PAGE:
A Class 3 Dealer (Type 01 or 02 FFL holder with Class 3 SOT status) is not that different from a regular firearm dealer or gunsmith. These dealers can buy and sell NFA items without filing the corresponding ATF forms and paying a tax stamp with every purchase.
What About Antique Firearms?
As per the National Firearms Act, the term “antique firearms” typically refers to any firearm made in or before 1898 that is incapable of firing conventional rimfire or centerfire ammunition, such as a muzzle-loading coach gun.
According to the legal definition (Internal Revenue Code, 26 USC 5845), if a firearm meets the definition of an antique and does not meet the requirements to legally be considered a machine gun or a destructive, federal firearms laws do not consider them to be firearms, making them legal to possess for anyone aged 18 and over. However, some state and local laws may impose additional restrictions.
The Class 3 SOT Step-By-Step Guide
If you wish to become a Class 3 Special Occupational Taxpayer but don’t know where to start, our guide can help you navigate the laws and requirements.
Step 1: Become a Federal Firearms License holder
If you do not already possess a compatible FFL, you will need to obtain one. Class 3 SOT status allows you to buy and sell NFA items but not import or manufacture them.
Therefore, you will need one of the FFL types that grants you the status of a dealer:
- Type 01 FFL: Dealer in Firearms (Other than Destructive Devices).
- Type 02 FFL: Pawnbroker in Firearms (Other Than Destructive Devices).
- Type 09 FFL: Dealer in Destructive Devices.
Once you know which FFL type you want, you must meet all personal and business legal baseline standards:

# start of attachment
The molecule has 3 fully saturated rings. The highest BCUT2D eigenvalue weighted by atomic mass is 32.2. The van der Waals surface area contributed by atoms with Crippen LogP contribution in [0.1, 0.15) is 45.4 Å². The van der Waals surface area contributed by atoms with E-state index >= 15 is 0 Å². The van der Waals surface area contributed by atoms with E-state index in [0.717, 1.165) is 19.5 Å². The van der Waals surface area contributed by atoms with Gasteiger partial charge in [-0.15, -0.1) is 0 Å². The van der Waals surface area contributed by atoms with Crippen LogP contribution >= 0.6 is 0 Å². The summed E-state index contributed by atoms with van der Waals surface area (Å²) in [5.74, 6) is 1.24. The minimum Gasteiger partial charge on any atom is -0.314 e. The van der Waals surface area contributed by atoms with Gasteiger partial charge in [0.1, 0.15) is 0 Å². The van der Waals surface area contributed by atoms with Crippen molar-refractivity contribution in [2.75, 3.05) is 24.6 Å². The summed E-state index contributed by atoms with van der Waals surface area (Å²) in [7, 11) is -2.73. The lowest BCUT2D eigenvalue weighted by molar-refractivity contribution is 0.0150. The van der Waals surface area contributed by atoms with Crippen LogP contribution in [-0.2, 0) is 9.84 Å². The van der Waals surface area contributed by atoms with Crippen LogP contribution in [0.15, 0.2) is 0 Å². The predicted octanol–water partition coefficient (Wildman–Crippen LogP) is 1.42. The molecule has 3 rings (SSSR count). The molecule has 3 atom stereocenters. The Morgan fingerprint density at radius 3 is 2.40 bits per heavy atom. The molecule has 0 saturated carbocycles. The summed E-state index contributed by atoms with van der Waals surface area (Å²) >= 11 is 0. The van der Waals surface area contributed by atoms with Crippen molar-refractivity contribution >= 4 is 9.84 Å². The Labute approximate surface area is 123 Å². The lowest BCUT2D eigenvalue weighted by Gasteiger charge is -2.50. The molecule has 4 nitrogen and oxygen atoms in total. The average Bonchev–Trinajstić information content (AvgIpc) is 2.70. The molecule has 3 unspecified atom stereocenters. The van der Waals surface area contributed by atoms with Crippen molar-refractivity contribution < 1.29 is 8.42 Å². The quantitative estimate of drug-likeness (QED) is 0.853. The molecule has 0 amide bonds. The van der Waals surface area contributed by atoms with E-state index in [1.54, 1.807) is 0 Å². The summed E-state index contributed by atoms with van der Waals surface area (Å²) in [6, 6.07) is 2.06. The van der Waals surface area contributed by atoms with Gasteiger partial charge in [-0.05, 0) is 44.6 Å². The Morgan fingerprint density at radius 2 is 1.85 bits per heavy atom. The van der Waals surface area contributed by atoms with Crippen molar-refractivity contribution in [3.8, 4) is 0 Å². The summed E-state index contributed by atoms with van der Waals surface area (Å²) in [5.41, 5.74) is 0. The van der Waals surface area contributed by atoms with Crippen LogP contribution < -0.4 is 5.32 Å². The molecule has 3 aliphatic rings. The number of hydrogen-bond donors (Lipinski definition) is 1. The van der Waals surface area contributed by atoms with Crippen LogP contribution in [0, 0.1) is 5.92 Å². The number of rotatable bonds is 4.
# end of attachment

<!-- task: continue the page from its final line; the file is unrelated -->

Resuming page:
- Be a US citizen or a legal permanent resident (Green Card holder).
- Be 21 years old or older.
- Do not meet the ATF’s definition of a Prohibited Person. For example, you must not be a convict, fugitive from justice, left the armed forces with a dishonorable discharge, illegal alien, convicted of domestic violence, or committed to a mental institution, and have never been convicted of a GCA violation.
- Have premises for your business. Your home address is eligible; most FFLs in the United States are home-based.
- Ensure local or state laws do not prohibit you from conducting firearm businesses at the given address due to zoning restrictions.
- Have a business intent. You must be able to show proof of business activity to the ATF during an audit because it is illegal to use an FFL exclusively for personal use. While transferring firearms from your business to yourself is legal, you cannot have an FFL for that sole purpose.
If you meet all the legal requirements, you must set up a legal entity for your business before sending an application to the ATF. The ATF application process is the same for all license types. You must complete an ATF Form 7, pay the application fee ($150), and send any required supplemental materials, such as a passport photo and fingerprint cards.